What Alignable’s New Trust Ratings Mean for Loyalty Vendors

Share this:

Loyalty and rewards vendors are among the least trusted categories of companies serving the small business community, according to a new report by Alignable released just this morning.

Based on the results in Alignable’s 2018 Q1 Small Business Trust Index, the three least trusted categories of vendors include legal, hiring and people management, and loyalty and rewards. Alignable’s findings were based on Net Promoter Score ranges and averages for each products and services category.

“While a lack of transparency and a sales model that wasn’t geared towards retention are driving factors, I think the biggest missed opportunity [among loyalty vendors] is educational content. If I’m a baker, how specifically should I be using your product? That’s what has been missing with SMBs,” says Alignable CMO Dan Slagen. “You can’t just have one blanket marketing statement and treat prospects and customers the same way. They have different levels of understanding, experience, and goals.”

At the opposite end of the spectrum from loyalty vendors were companies in the computers and apps, office supplies and services, and payments and management categories. These three categories included 60% of all the brands in Alignable’s list of the top 20 brands that have built the greatest trust among small business owners.

Unsurprisingly, Amazon and Google sat atop that list, followed by Authorize.net, Apple, and WordPress. Payment vendors like Stripe, Paypal, and Square also made it onto the top 20 list. No vendors from the loyalty and rewards category made it onto the list, and the only company from the lead generation and management category to make it on was OpenTable.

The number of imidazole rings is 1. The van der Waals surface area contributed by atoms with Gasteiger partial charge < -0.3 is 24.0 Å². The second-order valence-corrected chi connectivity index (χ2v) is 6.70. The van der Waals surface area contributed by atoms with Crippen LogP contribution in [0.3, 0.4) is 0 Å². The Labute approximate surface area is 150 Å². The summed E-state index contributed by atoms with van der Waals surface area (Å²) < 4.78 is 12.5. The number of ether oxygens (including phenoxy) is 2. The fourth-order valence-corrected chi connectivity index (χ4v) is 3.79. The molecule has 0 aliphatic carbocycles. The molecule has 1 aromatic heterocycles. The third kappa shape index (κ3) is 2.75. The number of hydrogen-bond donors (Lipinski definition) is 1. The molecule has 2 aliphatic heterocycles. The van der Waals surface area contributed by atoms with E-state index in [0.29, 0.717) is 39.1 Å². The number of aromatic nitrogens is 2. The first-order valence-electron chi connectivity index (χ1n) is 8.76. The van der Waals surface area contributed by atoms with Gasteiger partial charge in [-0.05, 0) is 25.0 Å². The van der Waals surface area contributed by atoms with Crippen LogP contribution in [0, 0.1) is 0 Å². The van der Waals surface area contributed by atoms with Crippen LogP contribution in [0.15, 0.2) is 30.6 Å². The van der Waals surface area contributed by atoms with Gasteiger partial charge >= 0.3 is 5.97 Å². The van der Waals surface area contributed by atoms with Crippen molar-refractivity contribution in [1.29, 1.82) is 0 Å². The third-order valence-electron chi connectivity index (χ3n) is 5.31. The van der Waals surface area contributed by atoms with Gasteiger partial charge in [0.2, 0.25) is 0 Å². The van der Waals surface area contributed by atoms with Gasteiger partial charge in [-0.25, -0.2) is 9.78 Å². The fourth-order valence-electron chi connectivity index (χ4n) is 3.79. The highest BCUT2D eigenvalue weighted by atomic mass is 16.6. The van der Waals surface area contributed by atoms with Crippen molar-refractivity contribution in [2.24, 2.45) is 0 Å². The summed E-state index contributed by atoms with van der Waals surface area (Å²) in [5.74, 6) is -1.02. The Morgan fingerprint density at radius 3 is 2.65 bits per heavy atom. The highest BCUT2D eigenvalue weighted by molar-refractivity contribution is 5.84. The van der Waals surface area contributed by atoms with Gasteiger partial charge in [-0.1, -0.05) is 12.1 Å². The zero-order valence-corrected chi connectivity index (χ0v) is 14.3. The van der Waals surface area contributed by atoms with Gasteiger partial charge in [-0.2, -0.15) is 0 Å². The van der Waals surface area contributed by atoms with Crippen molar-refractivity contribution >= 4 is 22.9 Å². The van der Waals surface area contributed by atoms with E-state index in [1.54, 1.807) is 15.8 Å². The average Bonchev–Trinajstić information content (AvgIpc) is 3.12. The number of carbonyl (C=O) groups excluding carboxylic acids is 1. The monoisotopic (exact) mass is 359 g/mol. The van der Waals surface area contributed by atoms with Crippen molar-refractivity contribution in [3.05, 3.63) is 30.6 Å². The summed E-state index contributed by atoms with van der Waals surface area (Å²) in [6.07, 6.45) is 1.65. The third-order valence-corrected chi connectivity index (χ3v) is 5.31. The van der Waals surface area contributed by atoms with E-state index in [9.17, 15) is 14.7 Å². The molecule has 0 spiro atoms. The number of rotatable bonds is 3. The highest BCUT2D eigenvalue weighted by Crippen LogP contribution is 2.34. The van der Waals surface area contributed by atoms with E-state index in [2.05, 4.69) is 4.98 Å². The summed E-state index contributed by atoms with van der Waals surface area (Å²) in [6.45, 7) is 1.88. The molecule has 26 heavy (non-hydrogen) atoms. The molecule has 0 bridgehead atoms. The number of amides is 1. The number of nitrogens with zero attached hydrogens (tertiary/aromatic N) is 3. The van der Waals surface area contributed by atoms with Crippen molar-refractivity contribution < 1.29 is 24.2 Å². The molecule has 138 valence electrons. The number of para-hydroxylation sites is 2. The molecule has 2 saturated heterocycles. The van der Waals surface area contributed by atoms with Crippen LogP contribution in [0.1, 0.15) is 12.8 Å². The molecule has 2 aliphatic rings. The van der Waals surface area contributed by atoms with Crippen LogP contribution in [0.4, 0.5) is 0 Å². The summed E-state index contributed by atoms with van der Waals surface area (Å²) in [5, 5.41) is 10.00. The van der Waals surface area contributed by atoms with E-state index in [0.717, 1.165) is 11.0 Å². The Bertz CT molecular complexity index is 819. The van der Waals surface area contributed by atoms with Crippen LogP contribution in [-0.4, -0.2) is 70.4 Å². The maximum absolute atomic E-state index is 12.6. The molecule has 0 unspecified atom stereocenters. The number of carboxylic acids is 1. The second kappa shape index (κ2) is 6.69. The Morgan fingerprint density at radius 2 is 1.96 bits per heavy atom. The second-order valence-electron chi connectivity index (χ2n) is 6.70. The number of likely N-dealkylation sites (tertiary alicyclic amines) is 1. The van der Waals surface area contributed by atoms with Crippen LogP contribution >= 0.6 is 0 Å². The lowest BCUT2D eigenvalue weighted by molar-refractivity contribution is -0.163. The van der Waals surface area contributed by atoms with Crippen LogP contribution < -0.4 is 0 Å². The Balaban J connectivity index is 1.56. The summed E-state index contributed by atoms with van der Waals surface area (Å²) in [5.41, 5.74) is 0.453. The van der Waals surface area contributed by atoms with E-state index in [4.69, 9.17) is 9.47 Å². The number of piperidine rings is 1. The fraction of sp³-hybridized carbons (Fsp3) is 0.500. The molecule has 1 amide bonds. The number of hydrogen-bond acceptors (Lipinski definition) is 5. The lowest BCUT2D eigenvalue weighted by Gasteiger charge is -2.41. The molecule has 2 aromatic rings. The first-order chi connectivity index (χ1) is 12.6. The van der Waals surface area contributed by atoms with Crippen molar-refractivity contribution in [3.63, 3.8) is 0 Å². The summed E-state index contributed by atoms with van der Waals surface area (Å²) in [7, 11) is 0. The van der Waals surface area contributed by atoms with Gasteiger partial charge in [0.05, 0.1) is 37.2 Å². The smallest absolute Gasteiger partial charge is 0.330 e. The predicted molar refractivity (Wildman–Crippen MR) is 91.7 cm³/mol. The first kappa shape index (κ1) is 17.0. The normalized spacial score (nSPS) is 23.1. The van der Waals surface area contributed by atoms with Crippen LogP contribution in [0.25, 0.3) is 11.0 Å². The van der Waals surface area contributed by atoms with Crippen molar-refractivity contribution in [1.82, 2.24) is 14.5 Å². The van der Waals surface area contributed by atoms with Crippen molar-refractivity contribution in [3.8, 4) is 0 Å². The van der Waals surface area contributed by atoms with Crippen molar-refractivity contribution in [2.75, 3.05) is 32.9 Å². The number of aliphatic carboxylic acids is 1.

“These ratings weren’t compiled by a panel of judges or experts, the ratings are 100% from business owners, and really a reflection of the work these companies put in day in and day out in regards to focusing on the customer,” Slagen says. “Serving SMBs is not easy, it takes a special type of product offering and culture, and those leading the way deserve the recognition.”

Slagen says it will be interesting to see how the positive rating for Dropbox, which came in at #17 on Alignable’s list of the most trusted companies, plays out with the company’s expected IPO.

Some of the businesses that ranked highly in Alignable’s 2017 Q2 report are nowhere to be found in today’s 2018 Q1 release. For example, Pinterest and Facebook are no longer listed among the top 20 most trusted vendors. And despite how much of the business world has moved online in recent years, two companies traditionally associated with offline activities—FedEx and UPS—have both managed rank highly in this report.

“We sometimes forget about the physical work that goes into making online flourish,” Slagen says. “Having owned a small business in a former life, we used to live and die by FedEx. For that reason, I just love seeing that two major shipping/service brands in FedEx and UPS are in the top 20.”

With so much of the SaaS world dependent on Q1 performance, Slagen is hopeful that the results of this survey will be encouraging to brands as they focus on the biggest opportunities in the year ahead.

“The customer journey is made up of acquisition, onboarding, retention, customer success. Look at those four areas of your business and ask yourself where you have the biggest leverage,” he says. “It won’t be the same for all companies.”

Stephanie Miles is a senior editor at Street Fight.

Stephanie Miles is a journalist who covers personal finance, technology, and real estate. As Street Fight’s senior editor, she is particularly interested in how local merchants and national brands are utilizing hyperlocal technology to reach consumers. She has written for FHM, the Daily News, Working World, Gawker, Cityfile, and Recessionwire.